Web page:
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Sources used in preparing this volume consist largely of official records relating to the Army Medical Department during the years 1939-45, found in a number of files as indicated below. As stated in the Preface, additional information was obtained from Medical Department officers and a few other individuals concerned with the Army's medical work in World War II.
Records of The Historical Unit, U.S. Army Medical Service
The official records used are contained in large measure, as of the date of writing, in the files of The Historical Unit, U.S. Army Medical Service. Because of the early incipience of the Medical Department's historical program, dating from August 1941 (referred to in chapter III). the Historical Division, as it was then called, built up during the war years a file of documents chosen primarily for its historical value. As to type, these documents are of wide variety. They include memorandums, letters, periodic and special reports of medical offices and medical units and installations, histories and monographs on various phases of Army medical service, rough drafts of plans and incomplete histories, and a few personal diaries, as well as a good deal of official serial material issued by the Surgeon General's Office and the War Department during the war years.
The periodic reports (usually covering the calendar or fiscal year) of the so-called "services" and "divisions" of the Surgeon General's Office and of the medical offices of major commands in the United States and overseas were extensively used for the present volume. The Historical Unit's file of annual reports of elements of the Surgeon General's Office for the war years is fairly complete. The internal files of a few divisions of the Office are also among the sources maintained by The Historical Unit, although most material of this sort is now in the custody of the Departmental Records Branch in the Office of the Adjutant General.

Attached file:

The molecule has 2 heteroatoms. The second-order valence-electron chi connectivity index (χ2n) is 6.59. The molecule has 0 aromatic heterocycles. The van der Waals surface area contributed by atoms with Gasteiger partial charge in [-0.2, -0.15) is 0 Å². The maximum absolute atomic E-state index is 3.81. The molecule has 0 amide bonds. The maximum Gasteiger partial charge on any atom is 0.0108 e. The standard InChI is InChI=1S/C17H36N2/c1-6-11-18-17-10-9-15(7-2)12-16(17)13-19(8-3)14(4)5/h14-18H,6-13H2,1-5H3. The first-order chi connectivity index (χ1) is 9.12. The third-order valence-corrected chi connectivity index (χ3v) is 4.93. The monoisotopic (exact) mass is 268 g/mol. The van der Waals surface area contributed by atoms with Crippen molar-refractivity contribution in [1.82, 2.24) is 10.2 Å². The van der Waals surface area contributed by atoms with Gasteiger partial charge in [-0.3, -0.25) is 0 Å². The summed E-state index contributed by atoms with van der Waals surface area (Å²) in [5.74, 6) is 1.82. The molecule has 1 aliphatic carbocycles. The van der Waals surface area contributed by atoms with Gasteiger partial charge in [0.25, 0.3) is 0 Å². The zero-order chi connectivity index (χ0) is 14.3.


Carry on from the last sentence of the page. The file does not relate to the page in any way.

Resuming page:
A few monographs on certain phases of the Medical Department's activities in the United States have served to direct the writer to chief developments which would otherwise have come to light only in the course of examining the hundreds of primary documents on which they were based. A monograph entitled "The Organization of the Medical Department in the Zone of the Interior" by Captain Edward J. Morgan and Dr. Donald O. Wagner has afforded this sort of guide for drafting those passages in the present volume which are devoted to the internal organization of the Surgeon General's Office and of the offices of surgeons of service commands in the United States. Volume I, Organization and Administration, of a series entitled "History of the AAF Medical Service in World War II," prepared in the Air Surgeon's Office under the direction of Dr. Hubert A. Coleman but transferred to the files of The Historical Unit, has served as a guide to chief developments in the Office of the Air Surgeon and the medical offices of the Army Air Forces commands in the United States. Inquiry into matters not covered in these two studies, but related to them, has led, however, to personal examination of a large proportion of the documents used in their preparation. A number of manuscripts prepared for the clinical volumes of the Medical Department's history have served to point out administrative developments in their respective fields.